The English weren’t the first cowpat composers. Jean-Philippe Rameau raised the art of frolicking in the fields to such heights he filched pastoralism for the French. Rameau’s mastery of landscape is not just a question of orchestral colour, though that’s a large part of it — those goaty oboes, lowing bassoons, cooing flutes transport you straight to the manger. It’s that the very shape of his music, the softly curved lines that slide into burbling ornamentation, follows the contours of the rolling field and riverbank.
The glory of his opéra-ballet Les Fêtes d’Hébé (1739) is the final act’s woodland romance that unfurls like a sunrise in the sexy Musette. We start the opera, however, with the sounds of the fêtes, the strings streaming down on us like confetti. What exactly did the director hear in these acts of exuberance — musical counterparts to the rococo paintings of Fragonard — to think the music suited an anaemic white set and characterisation communicated through coloured Lycra, comedy swimming caps and trading-floor semaphore?
Had Thomas Lebrun (director, set designer and choreographer) just told the stories — simple little things set up to glorify the art forms that should whirl deliciously around them — it might have shown the audience what a charming piece this is. One of Rameau’s most immediate hits with the public, the work had 80 performances in its first year and several revivals.
The characters are familiar enough. Feisty bohemians, creative dropouts, sex-obsessed hippies fight it out with the fustily divine, semi-divine and regal using only, in the words of the work’s subtitle, ‘Les Talens Lyriques’ — their lyrical talents. In essence it’s X Factor, ancient Greek-style, an egotistical talent contest spread over three acts, involving representatives from poetry, music and dance.
In this production, however, the only contest was a race to the bottom. Anything you can do, I can do worse, was the motto of the fumbled relay between eye, ear and limb. The director, meanwhile, seemed to be playing pass-the-parcel in reverse: wrapping and obscuring, wrapping and obscuring. It’s a French favourite, this version of the game.
Were Lebrun Merce Cunningham, he might have got away with the abstractions. But his club-floor geometry, star jumps and swishy arms was pure Bez. He didn’t even have the energy to follow through on his wilful non-literalism, projecting stock footage on to a large screen to indicate that we were in a Field, or Wood, when he ran out of ideas. Why is it always the adults who mess things up in college opera productions? A UK première (this was the work’s first staged outing here) surely deserved better.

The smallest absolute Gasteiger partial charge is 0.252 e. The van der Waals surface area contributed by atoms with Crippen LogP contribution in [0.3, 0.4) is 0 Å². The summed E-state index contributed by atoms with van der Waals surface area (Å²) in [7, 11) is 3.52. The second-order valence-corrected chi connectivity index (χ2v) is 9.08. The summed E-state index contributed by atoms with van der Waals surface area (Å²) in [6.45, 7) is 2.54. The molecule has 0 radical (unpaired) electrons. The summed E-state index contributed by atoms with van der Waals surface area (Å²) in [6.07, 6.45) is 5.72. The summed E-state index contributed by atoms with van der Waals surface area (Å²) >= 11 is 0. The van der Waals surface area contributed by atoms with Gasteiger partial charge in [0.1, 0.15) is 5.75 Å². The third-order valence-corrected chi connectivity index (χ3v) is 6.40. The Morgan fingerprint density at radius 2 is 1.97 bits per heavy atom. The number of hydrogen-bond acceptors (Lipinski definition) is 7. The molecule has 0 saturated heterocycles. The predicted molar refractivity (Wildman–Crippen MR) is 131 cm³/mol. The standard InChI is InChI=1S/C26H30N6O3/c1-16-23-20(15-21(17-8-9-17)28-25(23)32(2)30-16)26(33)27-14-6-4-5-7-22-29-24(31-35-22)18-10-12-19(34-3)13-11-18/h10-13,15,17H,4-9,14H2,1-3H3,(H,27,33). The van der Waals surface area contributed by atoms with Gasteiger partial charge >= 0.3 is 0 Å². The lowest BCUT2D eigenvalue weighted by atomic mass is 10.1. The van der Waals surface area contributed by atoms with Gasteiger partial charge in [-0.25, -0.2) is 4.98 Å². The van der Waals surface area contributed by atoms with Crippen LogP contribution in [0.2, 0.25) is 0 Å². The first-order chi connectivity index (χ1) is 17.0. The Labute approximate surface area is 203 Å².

The Royal College of Music Baroque Orchestra and the choir Les Chambres, conducted by Jonathan Williams, were messy, darkly coloured, vigorous and highly enjoyable. The singing made you realise how hard French baroque opera is to pull off, the one standout being the clean, heady voice of Pauline Texier, a confidant, coquettish Hébé/Églé, who had more charisma in her left eyebrow than the others put together.
By chance the French outfit Les Talens Lyriques (named after the opera) were in town last Sunday. It gave us Ramistes another chance to get our fix. A few weeks before that the Academy of Ancient Music (AAM), under Spanish viol player Jordi Savall, was also hawking a Rameau suite. Both programmed Rameau next to work by French and German contemporaries. It was fascinating — the freshness of Rameau’s way with rhythm and form, how he squeezes more out of his instruments than anyone else.
The AAM at the Barbican breathed humanity and warmth into his windy, woodland farewell, Les Boréades, written at the age of 79. The gem here is the ‘Entrée de Polymnie’, Rameau at his bittersweet best, the gentle tumbling of bassoon and strings interrupted by a crumbly middle. Heaven. As always with Rameau, the ornamentation is never there to dazzle, as in Italian opera, but instead to destabilise sound, to shade emotions, turn sour what is sweet and sweet what is sour.
At the Wigmore Hall, following a ravishing performance by Jocelyn Daubigney of a shape-shifting flute concerto by Jean-Marie Leclair, the classy Talens Lyriques, under the sprightly direction of Christophe Rousset, galloped into the suite from Castor et Pollux. From the fierce overture, the bassoon babbling ballistically as if she’d swallowed a bee, we travel through drunken country dances, a folicky Minuet and a bosky Sarabande inhabited by a flute doing a very fine impression of an owl.
And if all this sounds too fragrant, too French for you, we ended with two meaty chaconnes from Castor and Dardanus. It shows off Rameau’s skills as an architect and magician, the structure dissolving before our ears as the variations enter the wilds.